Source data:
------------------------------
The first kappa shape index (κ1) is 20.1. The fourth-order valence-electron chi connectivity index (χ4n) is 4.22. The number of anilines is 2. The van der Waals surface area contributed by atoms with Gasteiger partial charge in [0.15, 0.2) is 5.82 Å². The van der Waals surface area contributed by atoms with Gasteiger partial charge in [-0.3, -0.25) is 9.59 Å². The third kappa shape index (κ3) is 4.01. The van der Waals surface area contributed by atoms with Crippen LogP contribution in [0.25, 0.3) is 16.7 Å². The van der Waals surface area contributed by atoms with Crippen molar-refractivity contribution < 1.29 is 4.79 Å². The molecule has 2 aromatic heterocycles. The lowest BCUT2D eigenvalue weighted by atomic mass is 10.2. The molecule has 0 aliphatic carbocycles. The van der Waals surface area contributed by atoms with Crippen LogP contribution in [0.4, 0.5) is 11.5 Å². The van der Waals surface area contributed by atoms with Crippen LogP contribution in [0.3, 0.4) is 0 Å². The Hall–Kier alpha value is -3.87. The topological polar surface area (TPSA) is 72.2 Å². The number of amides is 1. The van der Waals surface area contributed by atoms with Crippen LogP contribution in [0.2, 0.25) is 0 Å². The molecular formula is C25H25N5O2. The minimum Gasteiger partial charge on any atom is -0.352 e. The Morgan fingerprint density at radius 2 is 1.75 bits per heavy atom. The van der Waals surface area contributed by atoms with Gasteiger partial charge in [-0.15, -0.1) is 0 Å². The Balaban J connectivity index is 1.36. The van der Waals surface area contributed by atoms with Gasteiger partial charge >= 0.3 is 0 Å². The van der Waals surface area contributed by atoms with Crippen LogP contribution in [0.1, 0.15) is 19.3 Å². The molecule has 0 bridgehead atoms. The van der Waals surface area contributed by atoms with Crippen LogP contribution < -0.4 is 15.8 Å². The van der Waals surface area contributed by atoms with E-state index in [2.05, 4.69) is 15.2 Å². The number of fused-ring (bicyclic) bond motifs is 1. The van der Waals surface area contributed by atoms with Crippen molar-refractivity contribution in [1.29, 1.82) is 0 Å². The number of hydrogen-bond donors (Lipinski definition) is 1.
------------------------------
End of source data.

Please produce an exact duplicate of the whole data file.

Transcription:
The first kappa shape index (κ1) is 20.1. The fourth-order valence-electron chi connectivity index (χ4n) is 4.22. The number of anilines is 2. The van der Waals surface area contributed by atoms with Gasteiger partial charge in [0.15, 0.2) is 5.82 Å². The van der Waals surface area contributed by atoms with Gasteiger partial charge in [-0.3, -0.25) is 9.59 Å². The third kappa shape index (κ3) is 4.01. The van der Waals surface area contributed by atoms with Crippen LogP contribution in [0.25, 0.3) is 16.7 Å². The van der Waals surface area contributed by atoms with Crippen molar-refractivity contribution < 1.29 is 4.79 Å². The molecule has 2 aromatic heterocycles. The lowest BCUT2D eigenvalue weighted by atomic mass is 10.2. The molecule has 0 aliphatic carbocycles. The van der Waals surface area contributed by atoms with Crippen LogP contribution in [0.4, 0.5) is 11.5 Å². The van der Waals surface area contributed by atoms with Crippen LogP contribution in [0.3, 0.4) is 0 Å². The Hall–Kier alpha value is -3.87. The topological polar surface area (TPSA) is 72.2 Å². The number of amides is 1. The van der Waals surface area contributed by atoms with Crippen LogP contribution in [0.2, 0.25) is 0 Å². The molecular formula is C25H25N5O2. The minimum Gasteiger partial charge on any atom is -0.352 e. The Morgan fingerprint density at radius 2 is 1.75 bits per heavy atom. The van der Waals surface area contributed by atoms with Gasteiger partial charge in [-0.15, -0.1) is 0 Å². The Balaban J connectivity index is 1.36. The van der Waals surface area contributed by atoms with Gasteiger partial charge >= 0.3 is 0 Å². The van der Waals surface area contributed by atoms with Crippen LogP contribution in [0.1, 0.15) is 19.3 Å². The molecule has 0 bridgehead atoms. The van der Waals surface area contributed by atoms with Crippen LogP contribution < -0.4 is 15.8 Å². The van der Waals surface area contributed by atoms with E-state index in [2.05, 4.69) is 15.2 Å². The number of fused-ring (bicyclic) bond motifs is 1. The van der Waals surface area contributed by atoms with Crippen molar-refractivity contribution in [1.29, 1.82) is 0 Å². The number of hydrogen-bond donors (Lipinski definition) is 1.